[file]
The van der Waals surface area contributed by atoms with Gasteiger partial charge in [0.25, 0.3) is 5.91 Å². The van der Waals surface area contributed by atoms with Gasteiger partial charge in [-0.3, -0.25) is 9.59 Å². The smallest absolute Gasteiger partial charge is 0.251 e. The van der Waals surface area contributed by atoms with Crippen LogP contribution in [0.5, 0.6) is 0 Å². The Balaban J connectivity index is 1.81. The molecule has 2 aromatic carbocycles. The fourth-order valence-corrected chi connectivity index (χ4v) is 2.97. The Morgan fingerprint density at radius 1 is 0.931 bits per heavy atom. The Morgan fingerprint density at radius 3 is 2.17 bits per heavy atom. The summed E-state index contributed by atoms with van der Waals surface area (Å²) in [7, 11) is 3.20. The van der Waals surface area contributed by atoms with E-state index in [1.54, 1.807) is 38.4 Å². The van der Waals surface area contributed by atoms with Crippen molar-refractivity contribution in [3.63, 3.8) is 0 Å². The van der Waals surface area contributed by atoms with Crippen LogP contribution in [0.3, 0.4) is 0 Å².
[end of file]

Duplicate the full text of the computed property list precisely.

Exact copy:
The van der Waals surface area contributed by atoms with Gasteiger partial charge in [0.25, 0.3) is 5.91 Å². The van der Waals surface area contributed by atoms with Gasteiger partial charge in [-0.3, -0.25) is 9.59 Å². The smallest absolute Gasteiger partial charge is 0.251 e. The van der Waals surface area contributed by atoms with Crippen LogP contribution in [0.5, 0.6) is 0 Å². The Balaban J connectivity index is 1.81. The molecule has 2 aromatic carbocycles. The fourth-order valence-corrected chi connectivity index (χ4v) is 2.97. The Morgan fingerprint density at radius 1 is 0.931 bits per heavy atom. The Morgan fingerprint density at radius 3 is 2.17 bits per heavy atom. The summed E-state index contributed by atoms with van der Waals surface area (Å²) in [7, 11) is 3.20. The van der Waals surface area contributed by atoms with E-state index in [1.54, 1.807) is 38.4 Å². The van der Waals surface area contributed by atoms with Crippen molar-refractivity contribution in [3.63, 3.8) is 0 Å². The van der Waals surface area contributed by atoms with Crippen LogP contribution in [0.3, 0.4) is 0 Å².